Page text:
Installing Ubuntu on an HP Stream Mini PC

c04526282When I heard the news a few weeks ago that HP was introducing a cute little blue mini PC that would only cost $180, my first thought was, “I want one!” And when I heard that the Stream Mini would ship with Windows 8.1 preinstalled, my second thought was, “And when I get it the first thing I’m going to do is install Ubuntu on it.”

Easier said than done.

The actual process of installing Ubuntu is not difficult. The difficulty proved to be in simply getting the Stream Mini to boot from a USB stick.

tl;dr

The HP Stream Mini has UEFI boot. If you hit F12 at boot, you get the UEFI boot selector screen, but that’s no good because it won’t show the USB stick. For HP devices like this you need to hit F10 on boot to access the UEFI/BIOS configuration tools. From this point I trust you can find the settings to change the boot order. Just put your USB stick ahead of the hard drive in the order and you’re set.

Actually, I do prefer to read the whole thing, no matter how long it is

Now, for those of you who want the full story, here’s how it goes. I’ll say up front that I primarily use a Mac, so my instructions for preparing the USB stick are Mac-only.

Actually, not quite true. Most of what I’m describing is done at the UNIX command line, so for a UNIX/Linux system, the experience should be similar to this, but you don’t have to convert the .iso file. Also, for the first couple of steps I’m using the Mac-only command diskutil. The instructions on the Raspberry Pi page mentioned in step 2 use the generic UNIX equivalents.

For Windows… you’re on your own. It involves crappy third-party apps you have to download and, well, yuck. I started out all of this trying to get it set up using the Windows 8.1 install that came on the HP Stream Mini, but I quickly gave up and switched to my Mac. (The official Ubuntu docs have instructions for Windows that I read before giving up.)

Step 1: Download Ubuntu

There are many options (including other Linux distros), but if you’re undecided, you probably want to get yourself a copy of the latest version (or latest LTS [Long Term Support] version) of Ubuntu Desktop. Be sure to go for the 64-bit version. At the time of this writing, Ubuntu 14.04.1 LTS is the latest and greatest.

Step 2: Prepare your USB stick

Déjà vu? No, I really have written about this before. More or less. While there are some minor differences, this is basically the same process I described for preparing an SD card with Raspbian for a Raspberry Pi using a Mac.

You can read the even lengthier details there, but basically, you want to:

1) Insert a USB stick (I recommend at least 2 GB, but who can even find one under 4 GB these days?) into a USB port on the Mac. Make sure you don’t care about losing all of the data on this USB stick, because you will.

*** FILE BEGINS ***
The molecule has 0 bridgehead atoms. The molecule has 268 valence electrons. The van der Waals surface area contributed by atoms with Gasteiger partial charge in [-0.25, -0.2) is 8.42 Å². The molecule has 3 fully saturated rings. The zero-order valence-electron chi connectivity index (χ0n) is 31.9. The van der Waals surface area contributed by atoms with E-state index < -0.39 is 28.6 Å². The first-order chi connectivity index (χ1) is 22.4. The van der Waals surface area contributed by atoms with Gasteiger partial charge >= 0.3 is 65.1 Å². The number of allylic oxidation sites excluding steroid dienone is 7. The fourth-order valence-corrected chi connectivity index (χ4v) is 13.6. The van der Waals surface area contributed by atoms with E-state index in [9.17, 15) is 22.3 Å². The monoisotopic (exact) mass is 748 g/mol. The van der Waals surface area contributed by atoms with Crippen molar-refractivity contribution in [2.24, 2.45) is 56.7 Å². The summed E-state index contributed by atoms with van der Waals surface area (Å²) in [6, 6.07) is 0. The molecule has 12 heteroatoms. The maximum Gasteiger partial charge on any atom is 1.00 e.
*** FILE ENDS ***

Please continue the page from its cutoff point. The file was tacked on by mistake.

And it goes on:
2) Open Terminal and save yourself some extra typing in the immediate future by starting with: sudo -s

3) Type diskutil list and press Enter to see a list of volumes. Look for your USB stick and note what it says at the right under IDENTIFIER. There’s a good chance it’s going to be disk1s1 but it could be something else. You just need to know the disk1 part. Don’t worry about the s1. Remember this for later.

4) Unmount the disk. Enter this command: diskutil unmountDisk /dev/disk1 being sure to replace the 1 with whatever number you saw in the previous step.

5) Find your Ubuntu installer image. It’s probably in your Downloads folder. Type cd ~/Downloads and press Enter. Then type ls -al and look for the Ubuntu filename, which likely ends with .iso. You’re going to need to convert this into a .img file.

6) Run this command: hdiutil convert input.iso -format UDRW -o output.img but be sure to replace input.iso with the actual filename of your Ubuntu .iso file. You can also change output.img to whatever you want… or at least the output part. This is the filename for the new .img file.

7) Run ls -al again. Mac OS X probably “helpfully” stuck a .dmg extension on your .img file, so run this: mv output.img.dmg output.img replacing both instances of output as appropriate.

OK, now we are actually ready to write Ubuntu onto the USB stick. Run this command:

dd bs=1m if=output.img of=/dev/rdisk1

Be sure to use the correct name for your .img file, and the correct disk number in that rdisk1 bit. Note that the r I added stands for “raw” and it just makes the process go a bit faster.

Now, wait. It shouldn’t take too long, but it might be a minute or so. Once you get the # command prompt again, your USB stick is ready to go. You’ll probably also get a system dialogue box warning you that the disk you inserted is unreadable. Just ignore that. Remove the USB stick from your Mac and insert it into the (powered down) HP Stream Mini.

Step 3: Boot the HP Stream Mini and access the UEFI/BIOS configuration

With the USB stick in one of the HP Stream Mini’s USB ports, power on, then immediately press and hold (or, if you like, frantically tap repeatedly) the F10 key on your keyboard. This should bring up the UEFI/BIOS configuration tool.

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First, go to the Storage menu and choose Boot Order. The dialogue below will appear.